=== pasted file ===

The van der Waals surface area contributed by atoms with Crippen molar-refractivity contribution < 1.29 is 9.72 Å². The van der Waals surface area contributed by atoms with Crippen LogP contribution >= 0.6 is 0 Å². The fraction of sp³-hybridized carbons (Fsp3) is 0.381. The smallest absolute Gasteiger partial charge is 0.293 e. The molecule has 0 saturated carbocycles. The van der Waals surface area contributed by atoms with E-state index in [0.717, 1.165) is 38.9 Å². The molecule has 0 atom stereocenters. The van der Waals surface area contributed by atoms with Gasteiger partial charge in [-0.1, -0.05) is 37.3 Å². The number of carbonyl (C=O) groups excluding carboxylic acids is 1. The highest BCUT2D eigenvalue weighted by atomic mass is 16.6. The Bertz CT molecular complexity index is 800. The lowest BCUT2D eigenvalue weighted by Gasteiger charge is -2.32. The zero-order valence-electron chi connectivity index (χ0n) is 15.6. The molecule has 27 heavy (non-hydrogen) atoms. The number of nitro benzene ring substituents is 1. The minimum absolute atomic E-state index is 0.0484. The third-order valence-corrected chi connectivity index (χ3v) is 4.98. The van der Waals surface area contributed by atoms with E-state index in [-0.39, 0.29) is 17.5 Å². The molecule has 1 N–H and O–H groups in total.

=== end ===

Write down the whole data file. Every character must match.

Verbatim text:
The van der Waals surface area contributed by atoms with Crippen molar-refractivity contribution < 1.29 is 9.72 Å². The van der Waals surface area contributed by atoms with Crippen LogP contribution >= 0.6 is 0 Å². The fraction of sp³-hybridized carbons (Fsp3) is 0.381. The smallest absolute Gasteiger partial charge is 0.293 e. The molecule has 0 saturated carbocycles. The van der Waals surface area contributed by atoms with E-state index in [0.717, 1.165) is 38.9 Å². The molecule has 0 atom stereocenters. The van der Waals surface area contributed by atoms with Gasteiger partial charge in [-0.1, -0.05) is 37.3 Å². The number of carbonyl (C=O) groups excluding carboxylic acids is 1. The highest BCUT2D eigenvalue weighted by atomic mass is 16.6. The Bertz CT molecular complexity index is 800. The lowest BCUT2D eigenvalue weighted by Gasteiger charge is -2.32. The zero-order valence-electron chi connectivity index (χ0n) is 15.6. The molecule has 27 heavy (non-hydrogen) atoms. The number of nitro benzene ring substituents is 1. The minimum absolute atomic E-state index is 0.0484. The third-order valence-corrected chi connectivity index (χ3v) is 4.98. The van der Waals surface area contributed by atoms with E-state index in [-0.39, 0.29) is 17.5 Å². The molecule has 1 N–H and O–H groups in total.